Warner Bros were into saving money in all kinds of odd ways. “Jack Warner has oilskin pockets so he can steal soup.”

Anyway, THE SECRET BRIDE ought to be exciting and emotional, with what James M. Cain called a “love rack” at its centre, the romance creating the suspense, but the concealed marriage of WW and Barbara Stanwyck in the title role never really feels in jeopardy. When Warners went middle-class, they often lost a lot of their oomph. Also, there can be a big difference between 1933 and 1934 Warners pictures — the Code has come in.

But FROM HQ is terrific stuff — part of Warners’ Great Project to document every facet of American society — here, it’s the life of the police station, so we’re in for a kind of CSI: Pre-Code — plus director Dieterle has suddenly gotten really into elaborate and dynamic blocking, with characters crossing frame at speed alla time, the camera relaying from one busy body to another, and Eugene Pallette jumping into shot like an over-inflated jack-in-the box, bellowing his swollen head off. His character is called Sgt. Boggs and that’s just right.

George Brent is the lead and his sleepy delivery turns out to be just what the film needs, since everyone else is so overwrought. Margaret Lindsay does a lot of elaborate hand-ringing. Hugh “Woo-woo” Herbert is an ambulance-chasing bail bondsman, offering rates “that’d almost surprise you.”

Dieterle also stages multiple flashbacks to the events around a killing, in long-take subjective camera shots, including one that goes from objective to subjective in a oner, his camera discretely tucking itself into a manservant’s head to look out through his eyes, giving us an actual “what the butler saw” or “first-person butler” sequence.

FOG OVER FRISCO has been described as one of the fastest movies ever made but this one could give it a run for its money. Asides from being a murder mystery, it fits snugly into Warners’ Grand Project to document every aspect of American life: this one stars the police station itself, and spends the first few minutes observing the processing of arrestees, before lingering over forensics, ballistics, interrogation, and even the filing system. Punch cards! High-tech stuff.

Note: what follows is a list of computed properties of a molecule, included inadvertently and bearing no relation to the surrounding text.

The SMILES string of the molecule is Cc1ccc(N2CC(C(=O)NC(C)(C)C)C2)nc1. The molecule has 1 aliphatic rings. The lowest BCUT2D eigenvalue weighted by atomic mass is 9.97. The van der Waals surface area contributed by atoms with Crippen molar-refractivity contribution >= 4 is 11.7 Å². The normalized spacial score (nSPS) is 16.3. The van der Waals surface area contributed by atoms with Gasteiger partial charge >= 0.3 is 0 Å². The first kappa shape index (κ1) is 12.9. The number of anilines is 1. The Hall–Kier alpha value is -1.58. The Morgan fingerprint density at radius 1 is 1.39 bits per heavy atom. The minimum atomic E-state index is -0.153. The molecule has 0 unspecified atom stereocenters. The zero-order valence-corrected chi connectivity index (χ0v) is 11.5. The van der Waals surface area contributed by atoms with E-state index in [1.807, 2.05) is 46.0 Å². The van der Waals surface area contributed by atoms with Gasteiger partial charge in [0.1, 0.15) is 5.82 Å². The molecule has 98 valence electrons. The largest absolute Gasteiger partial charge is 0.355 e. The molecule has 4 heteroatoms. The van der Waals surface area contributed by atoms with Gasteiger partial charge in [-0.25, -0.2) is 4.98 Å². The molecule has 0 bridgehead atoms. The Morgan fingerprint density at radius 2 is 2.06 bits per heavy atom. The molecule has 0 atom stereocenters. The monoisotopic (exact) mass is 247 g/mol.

Dieterle reportedly hated the pace of Warners films and, left to his own devices, would happily crank out slowies like 6 HOURS TO LIVE, which is only 72 mins but feels like it’s in real time. The strange part is that when Jack Warner cracked the whip, Dieterle went just about faster than anyone else. The actors get splashed with his sweat. FROM HQ goes like a rocket, with the same amount of smoke, noise, sparks and sputtering.

Juarez: What is it good for?

Posted in FILM, Politics with tags , , , , , , , on January 12, 2019 by dcairns

I can’t believe we watched JUAREZ right after NICHOLAS AND ALEXANDRA. How many films about impotent yet oppressive emperors can a person’s system withstand? We were about to find out.

The film is turgid, uniting the occasional leaden tendencies of director William Dieterle (exemplary in his fleet-footedness when Jack Warner cracked the whip or when entrusted with taut thriller material, fully living up to his German nickname “The Iron Stove” when pursuing some dim idea of “quality”) with the dullness of the standard biopic, the worthy period drama, and the “prestige” super-production. Co-writer John Huston blamed Paul Muni, cast as Juarez himself, for insisting on more lines. Muni talks slowly and low, which would work if he said little, but he’s dragging out great long speeches. “It was always heavy weather with Muni.”

Muni also seems to be wearing a FALSE HEAD, something like a Klingon.

In terms of performance, up-and-comer John Garfield and flatliner Brian Aherne (as the hapless Emperor Max) do best. Brian has to act through a ludicrous whorly beard. I think they should have abandoned historical likenesses for this movie, though they needed someone who could more plausibly suggest Indian heritage than Muni. Of course, we were watching for Bette’s mad scenes, which are indeed OTT, but not as hysterical as we’d hoped. But her character’s slide into insanity does give the film it’s best, by far, cinematic moment. After arguing her husband’s case with Napoleon III (an oily Claude Rains, always welcome), building into greater and greater frenzy of emotion, she breaks down completely, her hold on reality snapping. Claude turns into a Halloween devil, lit from below, which is slightly absurd (he’s already got the melodramatic villain’s twirly waxed mustache) —

And Bette flees the room —

Into OUTER DARKNESS. A completely black void, extending in all directions forever. Into this abyss she runs, and Dieterle’s camera plunges madly after her, and we’re swallowed up.

Now THAT’S expressionism. I can say it made the film worthwhile, though if I’d seen the clip in isolation that would have served me just as well. But then that would have made me watch the whole film, which would have been an even more unrewarding experience if I’d already seen the good bit.